Her aunt had purchased a new book for her on one of their excursions. After lighting another lamp, she settled herself by the fireplace to read it. It was one she had wished for, but she found herself lost in thinking of nothing, her mind a chagrined muddle that could do nothing but visit again and again her many sins and insults against Mr Darcy.
A sound stopped the useless litany in her mind, the quiet brush of paper against the floor. She looked up just as another paper appeared under her door. She hurried to snatch it up, and opened it to find the same message: “Question or Command?”In a trice, she threw open the door to reveal no one. No one was in the hall.She closed the door rather more gently than she had opened it, pensive as she rested her finger against her chin. In the next moment, she took the note inside her apartment to the small escritoire. With all haste due to great anticipation, she opened the container of ink, barely managing not to upset it, and scribbled “Command” on the note underneath the question. A quick wave was all the drying it received before she slid it under the door and into the hall.
Elizabeth stayed close, listening intently, expecting footsteps or some indication of movement. There came none. After a full quarter of an hour (or perhaps only five minutes, but it seemed longer), she opened the door again. Her note was gone.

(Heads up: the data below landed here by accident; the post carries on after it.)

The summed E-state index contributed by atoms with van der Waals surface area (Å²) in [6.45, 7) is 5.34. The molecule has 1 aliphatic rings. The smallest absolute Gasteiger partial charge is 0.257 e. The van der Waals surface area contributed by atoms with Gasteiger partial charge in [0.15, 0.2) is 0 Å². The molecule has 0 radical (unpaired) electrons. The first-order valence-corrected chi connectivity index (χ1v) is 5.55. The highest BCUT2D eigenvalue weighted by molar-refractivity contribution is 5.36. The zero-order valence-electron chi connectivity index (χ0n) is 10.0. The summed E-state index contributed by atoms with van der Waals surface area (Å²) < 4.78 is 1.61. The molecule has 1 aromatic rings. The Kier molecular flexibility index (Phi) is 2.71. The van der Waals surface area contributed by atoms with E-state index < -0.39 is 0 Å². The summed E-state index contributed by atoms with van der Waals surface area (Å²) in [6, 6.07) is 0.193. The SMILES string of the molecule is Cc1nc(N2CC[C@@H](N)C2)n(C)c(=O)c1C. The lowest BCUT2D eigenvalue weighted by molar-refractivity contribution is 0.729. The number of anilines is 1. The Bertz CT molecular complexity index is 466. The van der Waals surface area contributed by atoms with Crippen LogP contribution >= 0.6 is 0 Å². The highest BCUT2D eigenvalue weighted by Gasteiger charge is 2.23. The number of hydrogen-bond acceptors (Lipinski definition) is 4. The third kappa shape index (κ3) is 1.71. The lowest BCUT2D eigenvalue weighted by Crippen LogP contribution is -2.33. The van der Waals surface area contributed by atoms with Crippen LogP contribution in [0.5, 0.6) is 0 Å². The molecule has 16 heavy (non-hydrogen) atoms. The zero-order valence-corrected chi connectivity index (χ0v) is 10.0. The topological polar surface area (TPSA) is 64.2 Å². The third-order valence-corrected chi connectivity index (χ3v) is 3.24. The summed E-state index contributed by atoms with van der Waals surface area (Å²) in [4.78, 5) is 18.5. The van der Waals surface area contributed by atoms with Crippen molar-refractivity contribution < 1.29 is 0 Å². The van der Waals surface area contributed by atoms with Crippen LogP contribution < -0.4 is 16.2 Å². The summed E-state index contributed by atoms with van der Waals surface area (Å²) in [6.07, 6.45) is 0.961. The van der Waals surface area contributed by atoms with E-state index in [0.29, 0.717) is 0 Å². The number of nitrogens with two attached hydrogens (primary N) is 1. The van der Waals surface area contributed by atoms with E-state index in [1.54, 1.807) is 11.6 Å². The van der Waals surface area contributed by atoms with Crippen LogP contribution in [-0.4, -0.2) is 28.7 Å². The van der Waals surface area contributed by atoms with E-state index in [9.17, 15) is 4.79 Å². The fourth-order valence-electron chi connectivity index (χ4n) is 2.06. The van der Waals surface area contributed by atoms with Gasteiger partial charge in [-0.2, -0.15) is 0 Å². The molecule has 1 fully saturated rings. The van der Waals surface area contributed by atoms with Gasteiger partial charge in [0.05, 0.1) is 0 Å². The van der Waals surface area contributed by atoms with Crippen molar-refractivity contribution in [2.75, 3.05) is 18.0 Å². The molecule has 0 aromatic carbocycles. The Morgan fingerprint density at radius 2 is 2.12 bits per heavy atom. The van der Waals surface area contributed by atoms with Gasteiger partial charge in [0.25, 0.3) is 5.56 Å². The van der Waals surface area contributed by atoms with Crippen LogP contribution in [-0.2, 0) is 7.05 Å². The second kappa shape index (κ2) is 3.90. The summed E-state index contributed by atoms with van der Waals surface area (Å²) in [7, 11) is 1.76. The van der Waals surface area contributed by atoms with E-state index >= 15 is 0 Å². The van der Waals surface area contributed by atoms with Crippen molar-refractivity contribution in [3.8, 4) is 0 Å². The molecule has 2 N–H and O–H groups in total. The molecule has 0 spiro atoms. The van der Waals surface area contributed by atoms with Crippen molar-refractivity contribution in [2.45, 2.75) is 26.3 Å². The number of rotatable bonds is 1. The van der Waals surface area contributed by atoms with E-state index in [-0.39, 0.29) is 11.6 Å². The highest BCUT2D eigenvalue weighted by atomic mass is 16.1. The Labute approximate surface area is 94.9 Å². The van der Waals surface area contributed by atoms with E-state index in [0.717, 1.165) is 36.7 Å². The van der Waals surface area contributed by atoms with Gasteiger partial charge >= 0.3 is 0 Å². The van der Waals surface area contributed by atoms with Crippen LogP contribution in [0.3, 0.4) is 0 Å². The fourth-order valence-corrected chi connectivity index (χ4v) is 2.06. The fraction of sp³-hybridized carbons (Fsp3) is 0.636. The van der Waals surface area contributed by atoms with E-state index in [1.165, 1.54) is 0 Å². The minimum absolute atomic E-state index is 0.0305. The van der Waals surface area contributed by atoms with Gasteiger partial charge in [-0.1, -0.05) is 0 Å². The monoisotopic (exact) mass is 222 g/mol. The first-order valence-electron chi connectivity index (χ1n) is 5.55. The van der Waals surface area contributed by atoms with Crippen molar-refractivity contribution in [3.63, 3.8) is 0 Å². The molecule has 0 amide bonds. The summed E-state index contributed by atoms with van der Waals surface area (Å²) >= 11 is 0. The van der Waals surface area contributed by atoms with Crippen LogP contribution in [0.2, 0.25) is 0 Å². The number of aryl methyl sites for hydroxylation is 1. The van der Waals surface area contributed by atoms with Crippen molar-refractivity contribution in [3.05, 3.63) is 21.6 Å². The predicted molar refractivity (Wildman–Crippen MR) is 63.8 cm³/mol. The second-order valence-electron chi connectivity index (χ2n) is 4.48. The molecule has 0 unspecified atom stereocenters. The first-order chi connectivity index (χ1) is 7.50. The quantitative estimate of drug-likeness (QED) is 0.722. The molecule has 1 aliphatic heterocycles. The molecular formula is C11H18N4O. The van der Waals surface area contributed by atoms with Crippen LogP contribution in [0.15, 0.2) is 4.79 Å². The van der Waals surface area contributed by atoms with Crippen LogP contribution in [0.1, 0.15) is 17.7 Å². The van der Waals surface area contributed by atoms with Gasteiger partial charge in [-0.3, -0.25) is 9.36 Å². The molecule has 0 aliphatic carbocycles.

She closed the door and waited. Before long, another note was slid under the door. It read: “Back stair. Come now.”It was not wholly proper, what he suggested, this clandestine meeting in the middle of the night, but she did not care. Filled with a sense of adventure that happily replaced the shame and guilt she had felt before, she hurriedly put on slippers and went to meet him.
The light had been extinguished, and she nearly shrieked when he revealed himself. “You expected someone else?” he asked with a mockingly stern countenance.
“No,” she said, still smiling faintly, her hand pressed to her bosom. “I expected you.”
About the Author
Amy D’Orazio is a long-time devotee of Jane Austen and fiction related to her characters. She began writing her own little stories to amuse herself during hours spent at sports practices and the like and soon discovered a passion for it. By far, however, the thing she loves most is the connections she has made with readers and other writers of Austenesque fiction.
Amy currently lives in Pittsburgh with her husband and daughters, as well as three Jack Russell terriers who often make appearances (in a human form) in her book.Amy’s other releases include “A Short Period of Exquisite Felicity” and the “The Best Part of Love,” a Readers Choice Gold Medal Winner for 2017.
She has also contributed short stories to “Dangerous to Know: Jane Austen's Rakes & Gentlemen Rogues,” “Rational Creatures: Stirrings of Feminism in the Hearts of Jane Austen's Fine Ladies” and “Yuletide: A Jane Austen-inspired Collection of Stories.”